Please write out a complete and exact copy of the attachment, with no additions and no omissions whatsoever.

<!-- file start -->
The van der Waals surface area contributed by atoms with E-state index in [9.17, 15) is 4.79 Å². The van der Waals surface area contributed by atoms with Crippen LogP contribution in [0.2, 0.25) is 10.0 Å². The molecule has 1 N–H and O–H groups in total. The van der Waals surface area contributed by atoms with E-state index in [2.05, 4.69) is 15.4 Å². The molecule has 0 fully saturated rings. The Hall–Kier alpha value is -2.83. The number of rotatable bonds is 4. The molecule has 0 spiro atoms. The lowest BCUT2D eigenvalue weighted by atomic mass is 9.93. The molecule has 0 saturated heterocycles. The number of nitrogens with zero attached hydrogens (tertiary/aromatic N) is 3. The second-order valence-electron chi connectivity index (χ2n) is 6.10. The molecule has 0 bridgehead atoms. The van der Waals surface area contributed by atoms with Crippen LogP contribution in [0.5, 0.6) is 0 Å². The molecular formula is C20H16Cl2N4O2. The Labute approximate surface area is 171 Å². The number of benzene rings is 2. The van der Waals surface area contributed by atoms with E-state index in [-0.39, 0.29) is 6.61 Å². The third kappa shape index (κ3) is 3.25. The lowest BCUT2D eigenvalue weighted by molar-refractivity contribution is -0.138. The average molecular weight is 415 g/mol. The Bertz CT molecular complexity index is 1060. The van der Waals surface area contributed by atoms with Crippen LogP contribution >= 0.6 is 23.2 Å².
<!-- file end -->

The van der Waals surface area contributed by atoms with E-state index in [9.17, 15) is 4.79 Å². The van der Waals surface area contributed by atoms with Crippen LogP contribution in [0.2, 0.25) is 10.0 Å². The molecule has 1 N–H and O–H groups in total. The van der Waals surface area contributed by atoms with E-state index in [2.05, 4.69) is 15.4 Å². The molecule has 0 fully saturated rings. The Hall–Kier alpha value is -2.83. The number of rotatable bonds is 4. The molecule has 0 spiro atoms. The lowest BCUT2D eigenvalue weighted by atomic mass is 9.93. The molecule has 0 saturated heterocycles. The number of nitrogens with zero attached hydrogens (tertiary/aromatic N) is 3. The second-order valence-electron chi connectivity index (χ2n) is 6.10. The molecule has 0 bridgehead atoms. The van der Waals surface area contributed by atoms with Crippen LogP contribution in [0.5, 0.6) is 0 Å². The molecular formula is C20H16Cl2N4O2. The Labute approximate surface area is 171 Å². The number of benzene rings is 2. The van der Waals surface area contributed by atoms with E-state index in [-0.39, 0.29) is 6.61 Å². The third kappa shape index (κ3) is 3.25. The lowest BCUT2D eigenvalue weighted by molar-refractivity contribution is -0.138. The average molecular weight is 415 g/mol. The Bertz CT molecular complexity index is 1060. The van der Waals surface area contributed by atoms with Crippen LogP contribution >= 0.6 is 23.2 Å².